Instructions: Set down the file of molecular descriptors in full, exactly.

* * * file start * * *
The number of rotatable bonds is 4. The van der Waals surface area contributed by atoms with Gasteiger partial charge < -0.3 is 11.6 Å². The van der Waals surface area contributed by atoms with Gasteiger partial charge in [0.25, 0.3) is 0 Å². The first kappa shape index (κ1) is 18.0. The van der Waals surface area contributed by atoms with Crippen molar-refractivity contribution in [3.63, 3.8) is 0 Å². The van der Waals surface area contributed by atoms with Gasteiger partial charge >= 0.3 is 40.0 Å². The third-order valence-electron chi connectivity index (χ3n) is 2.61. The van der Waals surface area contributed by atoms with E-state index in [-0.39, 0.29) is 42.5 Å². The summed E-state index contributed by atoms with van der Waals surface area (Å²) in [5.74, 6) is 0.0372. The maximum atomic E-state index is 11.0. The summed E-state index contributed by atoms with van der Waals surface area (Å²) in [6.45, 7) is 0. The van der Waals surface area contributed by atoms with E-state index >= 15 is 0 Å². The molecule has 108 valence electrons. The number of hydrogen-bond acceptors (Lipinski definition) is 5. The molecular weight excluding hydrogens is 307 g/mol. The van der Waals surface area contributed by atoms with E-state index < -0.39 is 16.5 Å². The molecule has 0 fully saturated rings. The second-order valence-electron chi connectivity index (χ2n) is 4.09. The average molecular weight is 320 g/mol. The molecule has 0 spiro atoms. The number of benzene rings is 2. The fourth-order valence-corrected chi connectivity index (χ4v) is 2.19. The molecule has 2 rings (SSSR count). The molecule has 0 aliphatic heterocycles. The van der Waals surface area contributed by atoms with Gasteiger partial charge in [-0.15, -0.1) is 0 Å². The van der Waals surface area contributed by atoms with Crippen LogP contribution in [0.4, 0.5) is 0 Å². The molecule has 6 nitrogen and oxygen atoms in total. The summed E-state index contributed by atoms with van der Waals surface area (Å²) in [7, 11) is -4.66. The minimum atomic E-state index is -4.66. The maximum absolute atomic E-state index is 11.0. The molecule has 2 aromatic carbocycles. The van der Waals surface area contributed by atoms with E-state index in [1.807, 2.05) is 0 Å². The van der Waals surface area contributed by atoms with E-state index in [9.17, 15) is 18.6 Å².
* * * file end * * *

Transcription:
The number of rotatable bonds is 4. The van der Waals surface area contributed by atoms with Gasteiger partial charge < -0.3 is 11.6 Å². The van der Waals surface area contributed by atoms with Gasteiger partial charge in [0.25, 0.3) is 0 Å². The first kappa shape index (κ1) is 18.0. The van der Waals surface area contributed by atoms with Crippen molar-refractivity contribution in [3.63, 3.8) is 0 Å². The van der Waals surface area contributed by atoms with Gasteiger partial charge >= 0.3 is 40.0 Å². The third-order valence-electron chi connectivity index (χ3n) is 2.61. The van der Waals surface area contributed by atoms with E-state index in [-0.39, 0.29) is 42.5 Å². The summed E-state index contributed by atoms with van der Waals surface area (Å²) in [5.74, 6) is 0.0372. The maximum atomic E-state index is 11.0. The summed E-state index contributed by atoms with van der Waals surface area (Å²) in [6.45, 7) is 0. The van der Waals surface area contributed by atoms with E-state index >= 15 is 0 Å². The molecule has 108 valence electrons. The number of hydrogen-bond acceptors (Lipinski definition) is 5. The molecular weight excluding hydrogens is 307 g/mol. The van der Waals surface area contributed by atoms with E-state index < -0.39 is 16.5 Å². The molecule has 0 fully saturated rings. The second-order valence-electron chi connectivity index (χ2n) is 4.09. The average molecular weight is 320 g/mol. The molecule has 0 spiro atoms. The number of benzene rings is 2. The fourth-order valence-corrected chi connectivity index (χ4v) is 2.19. The molecule has 2 rings (SSSR count). The molecule has 0 aliphatic heterocycles. The van der Waals surface area contributed by atoms with Gasteiger partial charge in [-0.15, -0.1) is 0 Å². The van der Waals surface area contributed by atoms with Crippen LogP contribution in [0.4, 0.5) is 0 Å². The molecule has 6 nitrogen and oxygen atoms in total. The summed E-state index contributed by atoms with van der Waals surface area (Å²) in [7, 11) is -4.66. The minimum atomic E-state index is -4.66. The maximum absolute atomic E-state index is 11.0. The molecule has 2 aromatic carbocycles. The van der Waals surface area contributed by atoms with E-state index in [1.807, 2.05) is 0 Å². The van der Waals surface area contributed by atoms with E-state index in [9.17, 15) is 18.6 Å².